Fifty seemed to Benjamin a glorious age. He longed passionately to be fifty. "I've always said," went on Hildegrade, "that i'd rather marry a man of fifty an be taken care of than many a man of thirty and take care of hime." For Benjamin the rest of the evening was bathed in a honey-coloured mist. Hildegarde gave him two more dances, and they discovered that marvellously in accord on all the questions of the day. She was to go driving with him on the following Sunday, and then they would discuss all these questions further.
One September day in 1910--a few years after Roger Button&Co.;, Wholesale Hardware, had been handed over to young Roscoe Button--a man, apparently about twenty years old, entered himself as a freshman at Harvard University in Cambridge. He did not make the mistake of announcing that he would never see fifty again, nor did he mention the fact that his son had been graduated from the same institution ten years before. He was admitted, and almost immediately attained a prominent position in the class, partly because he seemed a little older than the other freshmen, whose average age was about eighteen. But his success was largely due to the fact that in the football game with Yale he played to brilliantly, with so much dash and with such a cold, remorseless anger that he scored seven touchdowns and fourteen field goals for Harvard, and caused on entire eleven of Yale men to be carried singly from the field, unconscious. He was the most celebrated man in college.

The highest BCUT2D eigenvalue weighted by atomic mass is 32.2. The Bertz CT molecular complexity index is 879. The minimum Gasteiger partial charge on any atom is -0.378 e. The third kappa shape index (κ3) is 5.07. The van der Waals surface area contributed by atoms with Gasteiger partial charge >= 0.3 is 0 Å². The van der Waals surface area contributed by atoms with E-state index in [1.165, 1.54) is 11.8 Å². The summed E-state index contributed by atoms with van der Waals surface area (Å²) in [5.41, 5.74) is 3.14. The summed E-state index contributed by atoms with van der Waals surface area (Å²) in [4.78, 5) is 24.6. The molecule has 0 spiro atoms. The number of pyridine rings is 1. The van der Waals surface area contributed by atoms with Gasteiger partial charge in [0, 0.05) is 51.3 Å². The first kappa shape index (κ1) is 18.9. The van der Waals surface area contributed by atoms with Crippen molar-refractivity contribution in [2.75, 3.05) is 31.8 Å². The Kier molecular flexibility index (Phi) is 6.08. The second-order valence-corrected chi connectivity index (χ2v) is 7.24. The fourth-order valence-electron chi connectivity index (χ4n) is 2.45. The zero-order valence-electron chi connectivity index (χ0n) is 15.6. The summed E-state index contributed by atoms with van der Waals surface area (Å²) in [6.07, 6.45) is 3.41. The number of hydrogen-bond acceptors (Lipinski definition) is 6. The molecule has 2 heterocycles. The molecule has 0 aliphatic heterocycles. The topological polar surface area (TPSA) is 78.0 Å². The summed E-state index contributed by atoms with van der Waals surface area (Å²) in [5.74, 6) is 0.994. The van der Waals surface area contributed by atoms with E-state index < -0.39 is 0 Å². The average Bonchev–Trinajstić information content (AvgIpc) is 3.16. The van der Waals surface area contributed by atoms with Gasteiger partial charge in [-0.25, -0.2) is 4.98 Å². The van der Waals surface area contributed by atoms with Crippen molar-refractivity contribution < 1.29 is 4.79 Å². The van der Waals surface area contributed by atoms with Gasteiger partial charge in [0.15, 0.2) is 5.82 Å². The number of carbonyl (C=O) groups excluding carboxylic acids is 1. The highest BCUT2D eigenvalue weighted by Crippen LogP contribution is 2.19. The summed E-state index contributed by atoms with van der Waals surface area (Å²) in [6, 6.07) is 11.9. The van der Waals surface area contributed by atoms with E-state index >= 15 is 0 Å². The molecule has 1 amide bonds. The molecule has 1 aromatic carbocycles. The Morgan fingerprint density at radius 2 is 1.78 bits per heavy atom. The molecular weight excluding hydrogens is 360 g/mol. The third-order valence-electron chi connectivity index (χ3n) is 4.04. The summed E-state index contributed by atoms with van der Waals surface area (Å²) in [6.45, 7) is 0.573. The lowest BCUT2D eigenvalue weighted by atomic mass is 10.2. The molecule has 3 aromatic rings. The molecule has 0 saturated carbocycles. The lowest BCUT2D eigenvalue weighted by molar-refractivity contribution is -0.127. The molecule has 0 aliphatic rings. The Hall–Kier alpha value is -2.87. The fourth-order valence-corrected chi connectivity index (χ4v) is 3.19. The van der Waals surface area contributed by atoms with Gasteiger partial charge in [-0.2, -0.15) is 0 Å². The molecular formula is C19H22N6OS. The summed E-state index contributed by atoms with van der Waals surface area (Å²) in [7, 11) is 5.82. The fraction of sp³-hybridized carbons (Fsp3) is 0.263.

Of the life of Benjamin Button between his twelfth and twenty-first year I intend to say little. Suffice to record that they were years of normal ungrowth. When Benjamin was eighteen he was erect as a man of fifty; he had more hair and it was of a dark gray; his step was firm, his voice had lost its cracked quaver and descended to a healthy baritone. So his father sent him up to Conneticut to take examinations for entrance to Yale College. Benjamin passed his examination and became a member of the freshman class. On the third day following his matriculation he received notification from Mr. Hart, the college registrar, to call at his office and arrange his schedule. Benjamin, glancing in the mirror, decided that his hair needed a new application of its brown dye, but an anxious inspection of his bureau drawer disclosed that the dye bottle was not there. Then he remembered-- he had emptied it the day before and thrown it away. He was in a dilemma. He was due at the registrar's in five minutes. There seemed to be no help for it--he must go as he was. He did.
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Other specified properties aren’t being scored automatically at this time so this is not necessarily good news…